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Day 52 – Q 2.The term ‘urban naxal’ has gained currency in the last few years. What is the meaning of this term? What are your views on the belief that the so called urban naxals are a security threat to India? Comment.

2. The term ‘urban naxal’ has gained currency in the last few years. What is the meaning of this term? What are your views on the belief that the so called urban naxals are a security threat to India? Comment. 

‘शहरी नक्सल ’शब्द ने पिछले कुछ वर्षों में प्रचलित हुई है। इस शब्द का अर्थ क्या है? इस विश्वास के बारे में आपके क्या विचार हैं कि तथाकथित शहरी नक्सली भारत के लिए एक सुरक्षा खतरा हैं? टिप्पणी करें।


The term Urban Naxals is not clearly defined. The phrase “Urban Naxal” loosely means people of the Naxalite bent of mind who reside in urban areas and work as activists, supporters and protectors of the ideology, while the active Naxals battle it out in the jungles and vast swathes of Maoist-dominated areas.


In India, while LWE has remained largely a rural phenomenon, the Naxal movement has been drawing great following and leadership from the urban areas, especially from highly educated achievers. The most predominant and visible modes of penetration appear to be infiltration into protests, agitations or demonstrations carried out against the government in urban areas. 

They are not a threat to Internal Security:

  • Political parties and right-wing organizations have wrongly termed some of the Left-leaning social activists as ‘urban Naxal’ for their political mileage.
  • Anybody raising strong questions against the government is being perceived as an urban Naxal, which is very serious malice.
  • These are Left-leaning activists who are fighting against social injustice and advocates for the rights of poor and tribal.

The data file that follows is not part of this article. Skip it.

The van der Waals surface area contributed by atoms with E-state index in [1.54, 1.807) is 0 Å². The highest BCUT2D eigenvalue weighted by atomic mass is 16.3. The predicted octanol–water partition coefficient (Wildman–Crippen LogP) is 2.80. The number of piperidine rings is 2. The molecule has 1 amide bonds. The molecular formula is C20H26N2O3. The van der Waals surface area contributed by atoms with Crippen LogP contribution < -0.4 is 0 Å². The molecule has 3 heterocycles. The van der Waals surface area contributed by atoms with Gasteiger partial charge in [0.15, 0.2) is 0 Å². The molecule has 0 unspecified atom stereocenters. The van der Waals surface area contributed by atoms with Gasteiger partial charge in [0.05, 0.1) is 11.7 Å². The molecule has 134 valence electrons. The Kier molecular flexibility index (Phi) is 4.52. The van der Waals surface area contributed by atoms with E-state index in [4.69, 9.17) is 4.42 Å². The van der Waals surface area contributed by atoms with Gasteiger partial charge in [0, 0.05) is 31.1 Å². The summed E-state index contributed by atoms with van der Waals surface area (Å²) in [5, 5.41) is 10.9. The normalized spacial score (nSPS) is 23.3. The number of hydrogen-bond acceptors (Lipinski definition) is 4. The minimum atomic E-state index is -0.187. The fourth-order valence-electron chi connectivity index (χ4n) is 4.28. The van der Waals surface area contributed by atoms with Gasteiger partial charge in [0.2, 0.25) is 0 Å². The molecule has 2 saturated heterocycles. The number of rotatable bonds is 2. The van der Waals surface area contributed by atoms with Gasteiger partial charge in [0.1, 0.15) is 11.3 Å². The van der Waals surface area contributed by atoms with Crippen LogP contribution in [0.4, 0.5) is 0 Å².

• Urban Naxals want to win the information/perception war through legal means, unlike real Naxals who want to overthrow the state through armed conflict.
  • The government uses this term to curtail some dissenting voices.

They are Security Threat to India:

  • Urban Naxals are the ‘invisible enemies’ of India. One common thread amongst all of them is that they are all urban intellectuals, influencers or activists of importance.
  • These urban Naxal influence the middle-class employee, intellectuals and students with Maoist ideology and radicalize them against the government.
  • They also hamper the international image of the country and portray bad social picture in international forums through conferences and newspaper articles.
  • It is believed that with ageing leadership the Maoists and Naxalites have been looking at cities and towns for leaders. It feels that this is keeping in line with the tradition that most of their top leaders are well-educated people from universities.  
  • Some communist parties and Naxal organisations give immense importance to its ‘urban movement’ not just for the leadership, but for providing personnel, supplies, technologies, expertise, information and logistic support by over ground activities.
  • The main focus of the Maoists’ urban work is to organise the masses, including the working class, students, middle-class employees, intellectuals, women, Dalits and religious minorities. Naxals create front organisations for extending the reach of the organisation. 
  • From their ideology, it appears that Naxalites are fighting for the rights of the poor and want to establish a people’s government, but the facts are quite contrary. The social uplifting of the downtrodden is not their real aim rather it is political power by undemocratic means.

Way ahead:

  • To paint overt and peaceful political rebellions as Naxalism is a bad tactic, a political and moral blunder, which the government and political parties should avoid.
  • The government should focus on curtailing the propaganda of the real Maoists in rural pockets of central Indian.
  • Take up genuine counter campaigns and outreach programs are the best way to ideologically defeat the leftist insurgency.


Many top intellectuals regularly support Naxalism, advocating an egalitarian society, human rights and tribal rights. But the use of violent means cannot be supported to achieve a noble cause in a democratic setup. Rather than blind support, the intellectuals should also encourage Naxals to eschew violence, fight elections, join the mainstream society and learn the art of give and take of democratic bargaining without aggression. 

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